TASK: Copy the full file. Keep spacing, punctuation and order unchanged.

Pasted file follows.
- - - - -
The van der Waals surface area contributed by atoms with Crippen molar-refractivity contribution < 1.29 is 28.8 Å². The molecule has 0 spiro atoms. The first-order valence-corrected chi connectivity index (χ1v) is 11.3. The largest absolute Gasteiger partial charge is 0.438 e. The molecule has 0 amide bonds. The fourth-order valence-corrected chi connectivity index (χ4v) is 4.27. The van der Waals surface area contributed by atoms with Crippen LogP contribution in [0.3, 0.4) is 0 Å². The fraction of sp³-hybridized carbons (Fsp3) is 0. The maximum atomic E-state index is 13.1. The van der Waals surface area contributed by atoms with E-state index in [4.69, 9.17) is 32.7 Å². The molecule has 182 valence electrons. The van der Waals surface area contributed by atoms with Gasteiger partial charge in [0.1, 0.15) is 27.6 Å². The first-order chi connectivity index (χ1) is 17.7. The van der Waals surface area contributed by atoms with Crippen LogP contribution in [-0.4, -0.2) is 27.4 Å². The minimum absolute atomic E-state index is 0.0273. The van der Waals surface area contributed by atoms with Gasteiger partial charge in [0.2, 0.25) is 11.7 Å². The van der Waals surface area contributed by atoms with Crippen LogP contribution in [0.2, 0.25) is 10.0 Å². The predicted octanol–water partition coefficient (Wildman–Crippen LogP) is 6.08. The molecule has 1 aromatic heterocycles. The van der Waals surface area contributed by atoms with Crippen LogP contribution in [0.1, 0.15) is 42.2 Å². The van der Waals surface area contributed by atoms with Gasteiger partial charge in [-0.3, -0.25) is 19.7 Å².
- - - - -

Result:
The van der Waals surface area contributed by atoms with Crippen molar-refractivity contribution < 1.29 is 28.8 Å². The molecule has 0 spiro atoms. The first-order valence-corrected chi connectivity index (χ1v) is 11.3. The largest absolute Gasteiger partial charge is 0.438 e. The molecule has 0 amide bonds. The fourth-order valence-corrected chi connectivity index (χ4v) is 4.27. The van der Waals surface area contributed by atoms with Crippen LogP contribution in [0.3, 0.4) is 0 Å². The fraction of sp³-hybridized carbons (Fsp3) is 0. The maximum atomic E-state index is 13.1. The van der Waals surface area contributed by atoms with E-state index in [4.69, 9.17) is 32.7 Å². The molecule has 182 valence electrons. The van der Waals surface area contributed by atoms with Gasteiger partial charge in [0.1, 0.15) is 27.6 Å². The first-order chi connectivity index (χ1) is 17.7. The van der Waals surface area contributed by atoms with Crippen LogP contribution in [-0.4, -0.2) is 27.4 Å². The minimum absolute atomic E-state index is 0.0273. The van der Waals surface area contributed by atoms with Gasteiger partial charge in [0.2, 0.25) is 11.7 Å². The van der Waals surface area contributed by atoms with Crippen LogP contribution in [0.2, 0.25) is 10.0 Å². The predicted octanol–water partition coefficient (Wildman–Crippen LogP) is 6.08. The molecule has 1 aromatic heterocycles. The van der Waals surface area contributed by atoms with Crippen LogP contribution in [0.1, 0.15) is 42.2 Å². The van der Waals surface area contributed by atoms with Gasteiger partial charge in [-0.3, -0.25) is 19.7 Å².